In Dallas, I had a friend who I used to wait tables for. He let me play at his restaurant, and then I went and hustled around at a couple other bars and got bartenders to give me the owners’ email addresses, numbers. I called them, harassed them, and basically wrangled that eventually within a couple months into three weekly residencies where I was playing. Then I would have another one-off show or two every week, so I was playing four to five shows a week and making rent pretty quickly, and it also gave me the chance to just play a lot for people who generally were not there to see me.

Watson: Marc, what do you think would have happened if you hadn’t taken that chance or if you hadn’t gotten laid off? Do you think you eventually would have turned to taking it seriously? Do you think I would have talked to you 30 years from now and you would have been like, “Fuck, I should have gone for it.”

Rebillet: Man, that is … I want to say yes. I mean, I want to say I would have eventually given it a shot, but the truth is, before I lost that job, I was really in this place where I was making little videos similar to the ones I still make but much rougher around the edges, obviously. But I was trying to make those, and it was a tiny audience. It wasn’t going anywhere, and I was really … Excuse me. I was back and forth between … I mean, it was mostly defeat. I was like, “OK, I’ve got to just find some sort of job that works that doesn’t make me miserable and just try and live my life as an adult, because I’ve just been chasing this for way too long. It’s clearly not fucking happening.” So that’s kind of where I was, and I imagine if I kept that job, I may very well have just done that, so you can never predict what the catalyst will be. You can never … You just never know.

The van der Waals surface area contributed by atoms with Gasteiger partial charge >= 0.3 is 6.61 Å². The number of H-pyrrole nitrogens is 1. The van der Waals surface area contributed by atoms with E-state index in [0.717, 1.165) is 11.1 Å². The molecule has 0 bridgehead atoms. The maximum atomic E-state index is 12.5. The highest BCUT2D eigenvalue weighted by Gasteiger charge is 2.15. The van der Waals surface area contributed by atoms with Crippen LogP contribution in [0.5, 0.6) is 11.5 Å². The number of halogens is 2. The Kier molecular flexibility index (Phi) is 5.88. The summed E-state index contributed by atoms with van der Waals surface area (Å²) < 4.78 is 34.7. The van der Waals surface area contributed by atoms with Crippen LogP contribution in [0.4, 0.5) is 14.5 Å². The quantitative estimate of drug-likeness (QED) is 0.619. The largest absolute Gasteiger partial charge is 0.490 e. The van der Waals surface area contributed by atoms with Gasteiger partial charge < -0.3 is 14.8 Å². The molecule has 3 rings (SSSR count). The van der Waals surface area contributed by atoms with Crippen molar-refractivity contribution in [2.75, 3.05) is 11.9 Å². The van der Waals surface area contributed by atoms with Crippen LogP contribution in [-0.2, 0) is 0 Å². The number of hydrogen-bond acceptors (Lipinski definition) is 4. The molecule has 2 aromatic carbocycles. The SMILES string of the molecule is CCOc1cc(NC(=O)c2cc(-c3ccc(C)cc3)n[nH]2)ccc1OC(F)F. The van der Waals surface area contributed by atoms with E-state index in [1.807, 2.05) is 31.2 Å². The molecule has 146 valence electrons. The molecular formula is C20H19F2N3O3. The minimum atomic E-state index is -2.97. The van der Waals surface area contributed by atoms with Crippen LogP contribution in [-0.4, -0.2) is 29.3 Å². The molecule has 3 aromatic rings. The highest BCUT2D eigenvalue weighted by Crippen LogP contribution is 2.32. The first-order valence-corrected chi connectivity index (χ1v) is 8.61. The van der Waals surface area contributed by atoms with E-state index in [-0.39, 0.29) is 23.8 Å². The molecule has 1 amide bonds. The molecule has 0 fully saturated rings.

And Now Where?

Watson: Where do you think you will go? I don’t know if you’ve thought far out yet or not, or whether there’s so much happening for you in the moment that that’s where you are, but where do you think you’ll be? Or where would you want to be five years, 10 years from now? What would make you smile? What would be a win?

Rebillet: Man, I would love to have a couple of albums under my belt in terms of I’ve been doing this kind of show for a little while now, and I’m in this place where I’m ready to evolve and do new things. So part of that would be actually writing, composing, producing an album — whether that’s my own album, whether it’s with somebody, we will have to see. Some things bubbling in that department, so we shall see. But that’s sort of what my focus is on. I would like to have one more really big touring year as this show, because it’s so much fun to play.

So, hopefully, the end of this year will give me that opportunity. We’ll see. We’ve got big things planned, but coronavirus depending, we will see. And then beyond that, I would like to move and evolve into broader areas of entertainment. I want to do TV, film. I want to sort of move back into that place because I can’t jump around half-naked onstage in my underwear forever. You know what I mean? Like, sitting on a couch, shooting the shit with people. That’s the shit, dude. That’s what I want.